Like for example, not allowing one night bookings for locals under 25, who don't have a history of interviews. Now in the past, we would always look at any local who's booking a one night stay, especially if it's on Friday or Saturday as a big red flag. We're going to want to probe that person more and figure out why it is they're staying at our listing.
Because good chances are that's going to be the listing that generates a party now. Now what's happening is Airbnb says if you're under 25, and you're booking locally for a single night, that's a no go unless you have a bunch of positive reviews on your account is just not going to happen. coming in the next couple days here we've got Halloween, Airbnb has started canceling all kinds of one night bookings on the night of Halloween because they know that these one night Halloween bookings are often going to lead the parties.
Now why would Airbnb give up all of this booking income? Why would Airbnb go to such a great length? And why would Airbnb and now we're putting a global ban on all parties in Airbnb ease and enforcing it to the extent that now Airbnb might go after guests legally, if they violate these rules and how a party in their hotels or in their listings? Well, the answer is pretty simple. optics PR, Airbnb, zz reputation, right? They're going into an IPO in either November or December of 2020, it looks like they're going to be IP owing.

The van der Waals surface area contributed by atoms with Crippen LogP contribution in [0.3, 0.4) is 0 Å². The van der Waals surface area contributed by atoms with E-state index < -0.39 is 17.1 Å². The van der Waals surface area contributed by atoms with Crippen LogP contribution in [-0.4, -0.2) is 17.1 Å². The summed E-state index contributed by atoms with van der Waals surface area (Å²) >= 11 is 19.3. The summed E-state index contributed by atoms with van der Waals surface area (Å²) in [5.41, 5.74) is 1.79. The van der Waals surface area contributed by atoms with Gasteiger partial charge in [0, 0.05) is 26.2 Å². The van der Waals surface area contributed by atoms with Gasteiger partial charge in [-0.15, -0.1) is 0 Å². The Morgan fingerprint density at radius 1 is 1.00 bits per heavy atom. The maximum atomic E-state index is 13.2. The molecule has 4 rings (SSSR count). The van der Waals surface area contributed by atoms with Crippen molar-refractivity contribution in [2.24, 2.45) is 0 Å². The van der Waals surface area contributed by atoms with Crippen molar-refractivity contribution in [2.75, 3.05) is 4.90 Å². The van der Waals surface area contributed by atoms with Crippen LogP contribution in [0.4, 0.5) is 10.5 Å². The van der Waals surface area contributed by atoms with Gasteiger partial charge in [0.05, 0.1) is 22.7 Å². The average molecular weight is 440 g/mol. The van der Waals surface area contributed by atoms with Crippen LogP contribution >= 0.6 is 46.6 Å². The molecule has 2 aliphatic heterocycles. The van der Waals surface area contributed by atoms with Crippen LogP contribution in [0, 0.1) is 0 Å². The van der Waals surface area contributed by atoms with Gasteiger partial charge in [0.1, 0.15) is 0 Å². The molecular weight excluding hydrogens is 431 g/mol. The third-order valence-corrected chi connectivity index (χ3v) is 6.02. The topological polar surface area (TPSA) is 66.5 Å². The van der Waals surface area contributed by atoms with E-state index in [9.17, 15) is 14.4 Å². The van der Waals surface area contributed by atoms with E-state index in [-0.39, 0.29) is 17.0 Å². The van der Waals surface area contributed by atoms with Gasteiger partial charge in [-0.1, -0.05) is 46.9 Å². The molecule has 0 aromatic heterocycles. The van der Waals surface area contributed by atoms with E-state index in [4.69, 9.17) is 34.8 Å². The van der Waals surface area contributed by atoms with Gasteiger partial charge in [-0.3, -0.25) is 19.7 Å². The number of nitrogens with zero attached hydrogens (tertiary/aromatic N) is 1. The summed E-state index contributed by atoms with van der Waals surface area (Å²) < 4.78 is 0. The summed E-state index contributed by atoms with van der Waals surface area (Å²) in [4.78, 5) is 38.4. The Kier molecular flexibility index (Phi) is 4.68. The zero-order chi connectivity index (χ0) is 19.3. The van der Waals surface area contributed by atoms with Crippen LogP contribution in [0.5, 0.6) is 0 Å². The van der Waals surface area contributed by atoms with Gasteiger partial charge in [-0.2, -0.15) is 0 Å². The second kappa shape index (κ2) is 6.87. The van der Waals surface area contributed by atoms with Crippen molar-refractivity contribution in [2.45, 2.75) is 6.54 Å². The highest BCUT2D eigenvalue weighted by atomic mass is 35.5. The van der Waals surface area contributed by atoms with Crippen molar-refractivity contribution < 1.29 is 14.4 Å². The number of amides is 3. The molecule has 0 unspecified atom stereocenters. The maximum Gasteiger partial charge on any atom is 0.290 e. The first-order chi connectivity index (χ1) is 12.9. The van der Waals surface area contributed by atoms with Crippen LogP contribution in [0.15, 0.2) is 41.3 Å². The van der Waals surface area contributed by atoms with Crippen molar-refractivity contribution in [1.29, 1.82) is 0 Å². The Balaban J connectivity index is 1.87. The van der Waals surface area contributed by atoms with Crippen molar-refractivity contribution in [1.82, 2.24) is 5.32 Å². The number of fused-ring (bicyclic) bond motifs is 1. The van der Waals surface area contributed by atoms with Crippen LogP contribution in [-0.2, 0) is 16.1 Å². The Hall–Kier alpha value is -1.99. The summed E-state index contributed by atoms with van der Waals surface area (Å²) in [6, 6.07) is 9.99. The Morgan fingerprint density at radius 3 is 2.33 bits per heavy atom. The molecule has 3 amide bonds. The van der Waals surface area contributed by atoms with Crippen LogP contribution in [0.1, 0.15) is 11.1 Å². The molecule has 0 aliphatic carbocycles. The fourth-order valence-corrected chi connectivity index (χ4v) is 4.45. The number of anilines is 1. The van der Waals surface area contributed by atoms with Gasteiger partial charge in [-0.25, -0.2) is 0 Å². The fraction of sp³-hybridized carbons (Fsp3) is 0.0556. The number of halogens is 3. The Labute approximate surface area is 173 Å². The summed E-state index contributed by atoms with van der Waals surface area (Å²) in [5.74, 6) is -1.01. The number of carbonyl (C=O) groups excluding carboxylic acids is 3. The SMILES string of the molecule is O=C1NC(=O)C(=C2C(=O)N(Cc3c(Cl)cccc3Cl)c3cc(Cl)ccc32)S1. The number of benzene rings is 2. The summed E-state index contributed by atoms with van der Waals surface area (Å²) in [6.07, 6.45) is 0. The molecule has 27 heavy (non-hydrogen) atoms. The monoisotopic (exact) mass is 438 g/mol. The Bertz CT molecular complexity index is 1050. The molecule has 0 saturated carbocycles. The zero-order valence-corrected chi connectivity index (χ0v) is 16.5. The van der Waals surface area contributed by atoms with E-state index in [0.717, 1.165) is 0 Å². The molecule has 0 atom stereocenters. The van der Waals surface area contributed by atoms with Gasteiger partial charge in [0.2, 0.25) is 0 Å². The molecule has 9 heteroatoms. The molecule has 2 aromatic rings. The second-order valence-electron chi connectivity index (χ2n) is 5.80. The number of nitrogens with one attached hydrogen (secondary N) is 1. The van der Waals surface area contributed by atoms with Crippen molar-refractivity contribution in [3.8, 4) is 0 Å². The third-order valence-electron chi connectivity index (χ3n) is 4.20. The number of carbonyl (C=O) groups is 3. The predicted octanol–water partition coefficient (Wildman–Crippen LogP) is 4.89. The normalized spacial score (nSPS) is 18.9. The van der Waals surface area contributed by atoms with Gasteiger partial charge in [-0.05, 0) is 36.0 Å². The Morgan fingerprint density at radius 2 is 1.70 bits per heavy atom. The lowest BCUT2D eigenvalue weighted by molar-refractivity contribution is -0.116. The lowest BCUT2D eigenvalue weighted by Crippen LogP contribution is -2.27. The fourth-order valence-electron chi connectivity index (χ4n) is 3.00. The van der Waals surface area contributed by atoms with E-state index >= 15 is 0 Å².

Meaning that all publicity that points towards them being dangerous party houses is very, very bad. It's very impactful for the company. Now, it's very important to them, they maintain a strong reputation in public image. And so having issues like homicides happening at their listings, great big house parties that, obviously are very, very, very, very, very, very rare circumstances at Airbnb properties, but they are the ones that make the headlines. And so having any of those events occur is going to be very negatively impactful for Airbnb.
So now moving forward as a guest, one of the nice things as a host is that you don't really have to worry as much about parties. Now, does this mean that you can take your foot completely off the gas and just rely entirely on Airbnb to make sure you're not getting parties in your listings? No, absolutely not. I still highly recommend having some really great devices like noise aware, like other home monitoring systems, such as minute home monitoring device inside your listing to let you know, if ever there is excessive noise or a party or any kind of going on at your listing.